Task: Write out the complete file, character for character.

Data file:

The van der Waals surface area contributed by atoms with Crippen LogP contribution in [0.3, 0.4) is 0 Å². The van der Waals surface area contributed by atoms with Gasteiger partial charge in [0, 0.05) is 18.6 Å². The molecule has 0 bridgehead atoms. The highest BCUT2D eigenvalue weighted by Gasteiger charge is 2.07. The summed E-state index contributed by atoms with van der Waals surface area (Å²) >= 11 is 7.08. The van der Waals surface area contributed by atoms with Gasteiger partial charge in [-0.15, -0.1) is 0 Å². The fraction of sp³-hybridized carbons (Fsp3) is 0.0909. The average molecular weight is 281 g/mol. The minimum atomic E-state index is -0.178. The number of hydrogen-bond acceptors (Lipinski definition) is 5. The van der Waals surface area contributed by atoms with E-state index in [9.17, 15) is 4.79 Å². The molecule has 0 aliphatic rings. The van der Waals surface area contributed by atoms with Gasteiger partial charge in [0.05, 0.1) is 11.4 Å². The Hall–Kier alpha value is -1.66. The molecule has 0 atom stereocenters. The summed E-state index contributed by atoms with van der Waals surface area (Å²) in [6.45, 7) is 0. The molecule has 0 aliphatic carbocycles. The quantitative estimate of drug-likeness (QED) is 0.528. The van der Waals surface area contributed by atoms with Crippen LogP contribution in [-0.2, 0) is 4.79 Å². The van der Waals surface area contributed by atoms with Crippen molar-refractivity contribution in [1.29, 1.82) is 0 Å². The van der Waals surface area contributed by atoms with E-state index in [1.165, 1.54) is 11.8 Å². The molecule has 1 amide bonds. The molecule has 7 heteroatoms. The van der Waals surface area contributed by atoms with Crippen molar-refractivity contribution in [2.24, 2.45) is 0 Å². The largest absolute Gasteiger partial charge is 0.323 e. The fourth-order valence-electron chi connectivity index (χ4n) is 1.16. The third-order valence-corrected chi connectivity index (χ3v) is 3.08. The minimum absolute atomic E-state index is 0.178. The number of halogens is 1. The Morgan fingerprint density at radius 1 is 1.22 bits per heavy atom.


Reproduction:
The van der Waals surface area contributed by atoms with Crippen LogP contribution in [0.3, 0.4) is 0 Å². The van der Waals surface area contributed by atoms with Gasteiger partial charge in [0, 0.05) is 18.6 Å². The molecule has 0 bridgehead atoms. The highest BCUT2D eigenvalue weighted by Gasteiger charge is 2.07. The summed E-state index contributed by atoms with van der Waals surface area (Å²) >= 11 is 7.08. The van der Waals surface area contributed by atoms with Gasteiger partial charge in [-0.15, -0.1) is 0 Å². The fraction of sp³-hybridized carbons (Fsp3) is 0.0909. The average molecular weight is 281 g/mol. The minimum atomic E-state index is -0.178. The number of hydrogen-bond acceptors (Lipinski definition) is 5. The van der Waals surface area contributed by atoms with E-state index in [9.17, 15) is 4.79 Å². The molecule has 0 aliphatic rings. The van der Waals surface area contributed by atoms with Gasteiger partial charge in [0.05, 0.1) is 11.4 Å². The Hall–Kier alpha value is -1.66. The molecule has 0 atom stereocenters. The summed E-state index contributed by atoms with van der Waals surface area (Å²) in [6.45, 7) is 0. The molecule has 0 aliphatic carbocycles. The quantitative estimate of drug-likeness (QED) is 0.528. The van der Waals surface area contributed by atoms with Crippen LogP contribution in [-0.2, 0) is 4.79 Å². The van der Waals surface area contributed by atoms with Crippen molar-refractivity contribution in [1.29, 1.82) is 0 Å². The van der Waals surface area contributed by atoms with E-state index in [1.165, 1.54) is 11.8 Å². The molecule has 1 amide bonds. The molecule has 7 heteroatoms. The van der Waals surface area contributed by atoms with Crippen molar-refractivity contribution in [2.24, 2.45) is 0 Å². The largest absolute Gasteiger partial charge is 0.323 e. The fourth-order valence-electron chi connectivity index (χ4n) is 1.16. The third-order valence-corrected chi connectivity index (χ3v) is 3.08. The minimum absolute atomic E-state index is 0.178. The number of halogens is 1. The Morgan fingerprint density at radius 1 is 1.22 bits per heavy atom.